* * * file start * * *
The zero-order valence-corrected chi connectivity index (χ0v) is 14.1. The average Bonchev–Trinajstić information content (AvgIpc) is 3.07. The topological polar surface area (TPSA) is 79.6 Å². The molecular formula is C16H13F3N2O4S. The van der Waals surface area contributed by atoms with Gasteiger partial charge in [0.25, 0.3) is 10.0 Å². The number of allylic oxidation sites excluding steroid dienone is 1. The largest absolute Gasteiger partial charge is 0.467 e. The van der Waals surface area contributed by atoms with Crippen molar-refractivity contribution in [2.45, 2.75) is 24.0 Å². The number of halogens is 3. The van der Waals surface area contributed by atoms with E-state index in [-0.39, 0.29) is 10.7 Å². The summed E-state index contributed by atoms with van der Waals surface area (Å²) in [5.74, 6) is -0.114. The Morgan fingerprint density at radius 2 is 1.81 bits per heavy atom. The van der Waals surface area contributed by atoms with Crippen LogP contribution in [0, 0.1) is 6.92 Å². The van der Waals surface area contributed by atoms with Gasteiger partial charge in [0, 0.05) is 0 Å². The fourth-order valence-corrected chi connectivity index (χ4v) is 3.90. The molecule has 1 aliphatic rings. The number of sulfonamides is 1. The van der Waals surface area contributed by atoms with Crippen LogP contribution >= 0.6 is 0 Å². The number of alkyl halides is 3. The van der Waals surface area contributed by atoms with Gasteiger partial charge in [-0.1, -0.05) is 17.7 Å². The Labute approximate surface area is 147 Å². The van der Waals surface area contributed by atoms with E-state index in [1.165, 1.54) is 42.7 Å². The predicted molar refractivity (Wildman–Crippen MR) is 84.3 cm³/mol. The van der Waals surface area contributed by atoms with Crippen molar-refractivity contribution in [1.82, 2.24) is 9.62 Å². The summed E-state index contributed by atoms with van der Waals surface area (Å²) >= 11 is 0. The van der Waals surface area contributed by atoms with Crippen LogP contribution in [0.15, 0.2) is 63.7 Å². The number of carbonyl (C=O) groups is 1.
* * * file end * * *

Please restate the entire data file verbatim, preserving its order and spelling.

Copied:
The zero-order valence-corrected chi connectivity index (χ0v) is 14.1. The average Bonchev–Trinajstić information content (AvgIpc) is 3.07. The topological polar surface area (TPSA) is 79.6 Å². The molecular formula is C16H13F3N2O4S. The van der Waals surface area contributed by atoms with Gasteiger partial charge in [0.25, 0.3) is 10.0 Å². The number of allylic oxidation sites excluding steroid dienone is 1. The largest absolute Gasteiger partial charge is 0.467 e. The van der Waals surface area contributed by atoms with Crippen molar-refractivity contribution in [2.45, 2.75) is 24.0 Å². The number of halogens is 3. The van der Waals surface area contributed by atoms with E-state index in [-0.39, 0.29) is 10.7 Å². The summed E-state index contributed by atoms with van der Waals surface area (Å²) in [5.74, 6) is -0.114. The Morgan fingerprint density at radius 2 is 1.81 bits per heavy atom. The van der Waals surface area contributed by atoms with Crippen LogP contribution in [0, 0.1) is 6.92 Å². The van der Waals surface area contributed by atoms with Gasteiger partial charge in [0, 0.05) is 0 Å². The fourth-order valence-corrected chi connectivity index (χ4v) is 3.90. The molecule has 1 aliphatic rings. The number of sulfonamides is 1. The van der Waals surface area contributed by atoms with Crippen LogP contribution >= 0.6 is 0 Å². The number of alkyl halides is 3. The van der Waals surface area contributed by atoms with Gasteiger partial charge in [-0.1, -0.05) is 17.7 Å². The Labute approximate surface area is 147 Å². The van der Waals surface area contributed by atoms with E-state index in [1.165, 1.54) is 42.7 Å². The predicted molar refractivity (Wildman–Crippen MR) is 84.3 cm³/mol. The van der Waals surface area contributed by atoms with Crippen molar-refractivity contribution in [1.82, 2.24) is 9.62 Å². The summed E-state index contributed by atoms with van der Waals surface area (Å²) >= 11 is 0. The van der Waals surface area contributed by atoms with Crippen LogP contribution in [0.15, 0.2) is 63.7 Å². The number of carbonyl (C=O) groups is 1.